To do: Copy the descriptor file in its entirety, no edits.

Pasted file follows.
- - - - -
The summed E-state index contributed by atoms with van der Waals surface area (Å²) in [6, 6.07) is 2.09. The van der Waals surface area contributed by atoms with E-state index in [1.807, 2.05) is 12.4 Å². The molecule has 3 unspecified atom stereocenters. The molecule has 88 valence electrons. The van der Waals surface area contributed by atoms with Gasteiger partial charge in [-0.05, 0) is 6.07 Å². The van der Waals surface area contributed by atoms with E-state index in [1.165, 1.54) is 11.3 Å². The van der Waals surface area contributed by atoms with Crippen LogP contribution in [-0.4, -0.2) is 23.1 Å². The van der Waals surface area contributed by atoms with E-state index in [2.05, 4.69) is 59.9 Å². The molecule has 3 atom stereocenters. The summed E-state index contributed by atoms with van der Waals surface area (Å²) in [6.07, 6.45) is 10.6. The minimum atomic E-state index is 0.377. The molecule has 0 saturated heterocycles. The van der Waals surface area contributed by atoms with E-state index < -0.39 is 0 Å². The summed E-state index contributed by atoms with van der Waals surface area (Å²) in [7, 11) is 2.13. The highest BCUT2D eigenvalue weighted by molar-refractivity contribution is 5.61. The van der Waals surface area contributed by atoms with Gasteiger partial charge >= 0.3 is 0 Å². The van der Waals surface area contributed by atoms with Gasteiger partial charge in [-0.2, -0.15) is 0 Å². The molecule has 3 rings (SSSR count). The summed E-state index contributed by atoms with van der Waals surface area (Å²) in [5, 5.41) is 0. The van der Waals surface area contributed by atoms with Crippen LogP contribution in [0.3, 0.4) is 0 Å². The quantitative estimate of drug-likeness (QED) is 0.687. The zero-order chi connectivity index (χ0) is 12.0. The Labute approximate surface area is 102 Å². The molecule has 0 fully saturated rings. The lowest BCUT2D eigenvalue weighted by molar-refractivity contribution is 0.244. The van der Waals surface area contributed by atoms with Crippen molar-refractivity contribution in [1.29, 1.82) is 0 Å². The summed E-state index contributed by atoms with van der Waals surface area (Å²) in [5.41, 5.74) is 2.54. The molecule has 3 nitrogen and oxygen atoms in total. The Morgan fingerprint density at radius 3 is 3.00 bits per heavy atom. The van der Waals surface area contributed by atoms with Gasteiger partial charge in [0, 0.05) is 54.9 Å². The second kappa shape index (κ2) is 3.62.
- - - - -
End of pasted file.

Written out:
The summed E-state index contributed by atoms with van der Waals surface area (Å²) in [6, 6.07) is 2.09. The van der Waals surface area contributed by atoms with E-state index in [1.807, 2.05) is 12.4 Å². The molecule has 3 unspecified atom stereocenters. The molecule has 88 valence electrons. The van der Waals surface area contributed by atoms with Gasteiger partial charge in [-0.05, 0) is 6.07 Å². The van der Waals surface area contributed by atoms with E-state index in [1.165, 1.54) is 11.3 Å². The van der Waals surface area contributed by atoms with Crippen LogP contribution in [-0.4, -0.2) is 23.1 Å². The van der Waals surface area contributed by atoms with E-state index in [2.05, 4.69) is 59.9 Å². The molecule has 3 atom stereocenters. The summed E-state index contributed by atoms with van der Waals surface area (Å²) in [6.07, 6.45) is 10.6. The minimum atomic E-state index is 0.377. The molecule has 0 saturated heterocycles. The van der Waals surface area contributed by atoms with E-state index < -0.39 is 0 Å². The summed E-state index contributed by atoms with van der Waals surface area (Å²) in [7, 11) is 2.13. The highest BCUT2D eigenvalue weighted by molar-refractivity contribution is 5.61. The van der Waals surface area contributed by atoms with Gasteiger partial charge >= 0.3 is 0 Å². The van der Waals surface area contributed by atoms with Gasteiger partial charge in [-0.2, -0.15) is 0 Å². The molecule has 3 rings (SSSR count). The summed E-state index contributed by atoms with van der Waals surface area (Å²) in [5, 5.41) is 0. The van der Waals surface area contributed by atoms with Crippen LogP contribution in [0.3, 0.4) is 0 Å². The quantitative estimate of drug-likeness (QED) is 0.687. The zero-order chi connectivity index (χ0) is 12.0. The Labute approximate surface area is 102 Å². The molecule has 0 fully saturated rings. The lowest BCUT2D eigenvalue weighted by molar-refractivity contribution is 0.244. The van der Waals surface area contributed by atoms with Crippen molar-refractivity contribution in [1.29, 1.82) is 0 Å². The summed E-state index contributed by atoms with van der Waals surface area (Å²) in [5.41, 5.74) is 2.54. The molecule has 3 nitrogen and oxygen atoms in total. The Morgan fingerprint density at radius 3 is 3.00 bits per heavy atom. The van der Waals surface area contributed by atoms with Gasteiger partial charge in [0, 0.05) is 54.9 Å². The second kappa shape index (κ2) is 3.62.